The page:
THE CHURCH OF S. SAVIOUR PANTOKRATOR3 ZElREK. KILISSI JAMISSI
ACCORDING to the tradition current in the city when Gylliusl and Gerlach2 explored the antiquities of Constanti-noples the large Byzantine churchy now the mosque Ze'irek Kilissi Jamissi, overlooking the Golden Horn from the heights above Oun Kapan, was the famous church of S. Saviour Pantokrator. There is no reason for doubting the accuracy of this identification. The church was so important, and so closely associated with events which occurred late in the history of the city, that its identity could not be forgotten by the Greek ecclesiastical authorities soon after the Turkish conquest Moreover, all indications of the position of the churchj although too vague to determine its precise site, are in harmony with the tradition on the subject. Fors according to Russian pilgrims to the shrines of Constantinople, the Pantokrator could be reached most readily from the side of the city on the Golden Horn/ and stood in the vicinity of the church of the Holy Apostles4—particulars that agree with the situation of Ze'frek Kilissi JamissL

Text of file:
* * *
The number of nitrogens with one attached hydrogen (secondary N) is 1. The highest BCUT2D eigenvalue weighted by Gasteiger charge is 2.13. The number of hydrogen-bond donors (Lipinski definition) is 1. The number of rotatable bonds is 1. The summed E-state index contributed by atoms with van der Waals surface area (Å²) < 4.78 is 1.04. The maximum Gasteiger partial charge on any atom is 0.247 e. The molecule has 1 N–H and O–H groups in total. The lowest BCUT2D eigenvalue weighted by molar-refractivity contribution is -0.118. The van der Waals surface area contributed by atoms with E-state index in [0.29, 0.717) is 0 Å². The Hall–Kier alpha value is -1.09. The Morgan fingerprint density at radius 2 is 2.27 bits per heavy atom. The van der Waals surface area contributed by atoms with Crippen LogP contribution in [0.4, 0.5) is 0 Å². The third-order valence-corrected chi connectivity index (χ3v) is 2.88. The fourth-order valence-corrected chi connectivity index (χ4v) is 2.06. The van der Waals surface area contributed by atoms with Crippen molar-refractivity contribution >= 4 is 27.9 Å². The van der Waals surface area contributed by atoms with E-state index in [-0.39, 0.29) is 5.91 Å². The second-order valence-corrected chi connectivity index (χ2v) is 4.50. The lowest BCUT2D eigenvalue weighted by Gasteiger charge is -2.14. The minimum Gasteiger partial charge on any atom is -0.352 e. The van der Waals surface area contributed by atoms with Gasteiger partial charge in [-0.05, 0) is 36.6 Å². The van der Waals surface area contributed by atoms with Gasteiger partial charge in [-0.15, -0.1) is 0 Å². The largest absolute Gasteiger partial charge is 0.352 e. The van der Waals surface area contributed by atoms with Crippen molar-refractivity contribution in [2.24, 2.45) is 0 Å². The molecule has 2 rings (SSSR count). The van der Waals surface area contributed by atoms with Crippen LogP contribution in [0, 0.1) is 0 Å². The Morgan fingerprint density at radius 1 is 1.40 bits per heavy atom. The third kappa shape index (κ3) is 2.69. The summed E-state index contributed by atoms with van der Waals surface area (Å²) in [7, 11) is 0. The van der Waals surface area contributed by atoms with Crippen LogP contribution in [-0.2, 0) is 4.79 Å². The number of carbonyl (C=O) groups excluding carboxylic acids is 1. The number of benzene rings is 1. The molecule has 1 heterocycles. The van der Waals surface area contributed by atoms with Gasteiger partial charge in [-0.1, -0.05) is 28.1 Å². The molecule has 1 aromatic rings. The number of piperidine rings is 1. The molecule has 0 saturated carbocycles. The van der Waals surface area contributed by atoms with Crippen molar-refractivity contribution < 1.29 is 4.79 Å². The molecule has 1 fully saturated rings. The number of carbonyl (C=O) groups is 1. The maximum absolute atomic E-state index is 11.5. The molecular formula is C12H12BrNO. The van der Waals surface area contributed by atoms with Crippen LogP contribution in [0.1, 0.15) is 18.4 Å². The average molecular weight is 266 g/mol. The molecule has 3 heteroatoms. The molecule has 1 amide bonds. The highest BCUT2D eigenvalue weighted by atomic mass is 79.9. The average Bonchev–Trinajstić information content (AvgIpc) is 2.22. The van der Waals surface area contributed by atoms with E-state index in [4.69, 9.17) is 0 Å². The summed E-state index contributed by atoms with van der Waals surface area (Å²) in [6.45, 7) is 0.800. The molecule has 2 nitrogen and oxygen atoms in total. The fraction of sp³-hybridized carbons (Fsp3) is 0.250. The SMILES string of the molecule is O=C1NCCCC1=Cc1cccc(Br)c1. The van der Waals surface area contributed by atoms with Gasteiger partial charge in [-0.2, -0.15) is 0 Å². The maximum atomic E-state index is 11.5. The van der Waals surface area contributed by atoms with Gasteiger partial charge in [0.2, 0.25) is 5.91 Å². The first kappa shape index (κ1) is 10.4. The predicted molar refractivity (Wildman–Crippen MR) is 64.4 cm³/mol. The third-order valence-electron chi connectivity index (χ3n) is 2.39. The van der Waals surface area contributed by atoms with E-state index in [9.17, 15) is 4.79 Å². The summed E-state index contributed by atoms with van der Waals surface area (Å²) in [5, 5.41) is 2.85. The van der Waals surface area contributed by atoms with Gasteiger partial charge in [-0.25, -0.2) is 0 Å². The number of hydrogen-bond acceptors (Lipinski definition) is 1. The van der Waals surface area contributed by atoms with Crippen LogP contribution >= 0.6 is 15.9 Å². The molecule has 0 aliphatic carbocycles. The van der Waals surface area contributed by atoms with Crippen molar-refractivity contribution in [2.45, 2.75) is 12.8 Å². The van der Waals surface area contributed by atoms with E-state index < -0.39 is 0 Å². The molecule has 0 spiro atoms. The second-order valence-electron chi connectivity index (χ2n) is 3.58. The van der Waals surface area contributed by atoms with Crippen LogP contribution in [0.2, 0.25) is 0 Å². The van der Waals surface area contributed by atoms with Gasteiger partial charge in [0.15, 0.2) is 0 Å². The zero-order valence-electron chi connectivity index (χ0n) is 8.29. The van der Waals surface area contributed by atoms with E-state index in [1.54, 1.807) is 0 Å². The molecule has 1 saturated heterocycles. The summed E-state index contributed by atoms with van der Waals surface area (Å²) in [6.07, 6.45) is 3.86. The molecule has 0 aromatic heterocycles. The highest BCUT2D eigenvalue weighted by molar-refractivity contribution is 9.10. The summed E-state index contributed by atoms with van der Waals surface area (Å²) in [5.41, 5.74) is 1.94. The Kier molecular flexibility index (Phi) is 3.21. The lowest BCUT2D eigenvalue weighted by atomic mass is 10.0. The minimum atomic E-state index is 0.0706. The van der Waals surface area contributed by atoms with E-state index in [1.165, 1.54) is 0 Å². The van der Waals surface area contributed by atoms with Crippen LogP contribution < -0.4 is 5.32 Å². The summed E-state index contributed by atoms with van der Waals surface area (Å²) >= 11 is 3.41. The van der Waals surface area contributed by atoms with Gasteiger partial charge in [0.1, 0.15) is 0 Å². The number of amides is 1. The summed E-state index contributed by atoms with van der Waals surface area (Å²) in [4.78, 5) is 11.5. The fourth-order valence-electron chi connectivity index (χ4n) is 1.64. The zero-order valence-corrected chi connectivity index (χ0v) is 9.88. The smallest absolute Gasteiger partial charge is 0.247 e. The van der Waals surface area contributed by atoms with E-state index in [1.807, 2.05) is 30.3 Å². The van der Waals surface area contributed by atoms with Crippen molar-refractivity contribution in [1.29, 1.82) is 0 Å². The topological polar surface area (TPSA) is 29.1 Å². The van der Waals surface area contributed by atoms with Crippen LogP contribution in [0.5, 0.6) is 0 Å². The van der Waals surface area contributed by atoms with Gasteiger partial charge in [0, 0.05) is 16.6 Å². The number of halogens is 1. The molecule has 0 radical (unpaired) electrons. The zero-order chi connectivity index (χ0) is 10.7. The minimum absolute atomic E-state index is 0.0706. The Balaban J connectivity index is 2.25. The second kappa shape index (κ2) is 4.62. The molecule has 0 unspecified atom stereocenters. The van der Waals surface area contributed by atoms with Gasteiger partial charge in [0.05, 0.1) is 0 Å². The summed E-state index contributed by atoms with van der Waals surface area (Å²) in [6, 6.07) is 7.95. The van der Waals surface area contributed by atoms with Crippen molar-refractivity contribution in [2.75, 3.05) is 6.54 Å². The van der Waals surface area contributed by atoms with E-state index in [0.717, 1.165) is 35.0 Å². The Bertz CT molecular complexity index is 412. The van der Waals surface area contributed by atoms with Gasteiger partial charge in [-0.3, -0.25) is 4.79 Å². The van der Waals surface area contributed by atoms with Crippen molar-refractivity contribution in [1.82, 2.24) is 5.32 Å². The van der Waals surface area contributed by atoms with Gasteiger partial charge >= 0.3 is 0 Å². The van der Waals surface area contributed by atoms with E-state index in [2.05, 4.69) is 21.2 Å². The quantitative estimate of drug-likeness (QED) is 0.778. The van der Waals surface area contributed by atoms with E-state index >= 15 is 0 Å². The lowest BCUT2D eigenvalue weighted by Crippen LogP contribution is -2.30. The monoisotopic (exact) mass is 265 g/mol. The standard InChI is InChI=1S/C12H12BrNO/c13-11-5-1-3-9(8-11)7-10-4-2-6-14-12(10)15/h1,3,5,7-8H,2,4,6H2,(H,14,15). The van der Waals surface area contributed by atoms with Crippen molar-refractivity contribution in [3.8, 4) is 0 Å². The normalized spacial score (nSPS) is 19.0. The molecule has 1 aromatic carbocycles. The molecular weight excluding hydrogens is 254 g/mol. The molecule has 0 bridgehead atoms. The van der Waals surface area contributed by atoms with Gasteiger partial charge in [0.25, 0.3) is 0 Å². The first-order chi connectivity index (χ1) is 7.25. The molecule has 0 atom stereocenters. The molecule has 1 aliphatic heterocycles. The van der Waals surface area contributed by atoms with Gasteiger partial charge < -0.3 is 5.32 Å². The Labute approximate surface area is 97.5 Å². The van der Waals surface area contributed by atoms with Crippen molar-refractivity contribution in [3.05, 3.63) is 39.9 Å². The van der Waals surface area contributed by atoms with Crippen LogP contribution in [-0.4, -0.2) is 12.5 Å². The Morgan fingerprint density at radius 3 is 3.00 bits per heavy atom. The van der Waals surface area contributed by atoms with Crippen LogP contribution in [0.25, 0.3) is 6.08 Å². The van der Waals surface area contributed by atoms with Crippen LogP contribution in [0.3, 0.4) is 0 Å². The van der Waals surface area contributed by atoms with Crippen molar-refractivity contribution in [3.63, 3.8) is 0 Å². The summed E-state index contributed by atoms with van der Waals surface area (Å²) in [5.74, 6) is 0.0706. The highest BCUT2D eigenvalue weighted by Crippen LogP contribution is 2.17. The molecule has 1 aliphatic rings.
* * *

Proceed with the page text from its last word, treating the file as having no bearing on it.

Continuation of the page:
The church was founded by the Empress Irene,5 the consort of John II. Comnenus (1118-1143), and daughter of LadislaSj King of Hungary. She came to Constantinople
1 De top. C,P. iv. c. 2^ p. 283, 'in supercilio (juarti collis vergente ad solis ortum visitur templum Pantocratoris, illustre memoria recentium script orum.'
2 Tagebuch, p. 157.
3 Itin, russes, pp. 105, 233-34.
4 Du Cange, Const. Christ, iv. p. 81; Itin. russes, pp. 123, 203-4. G Synax., August 13 ; Cinnamus, p. 9 5 Phrantzes, p. 210.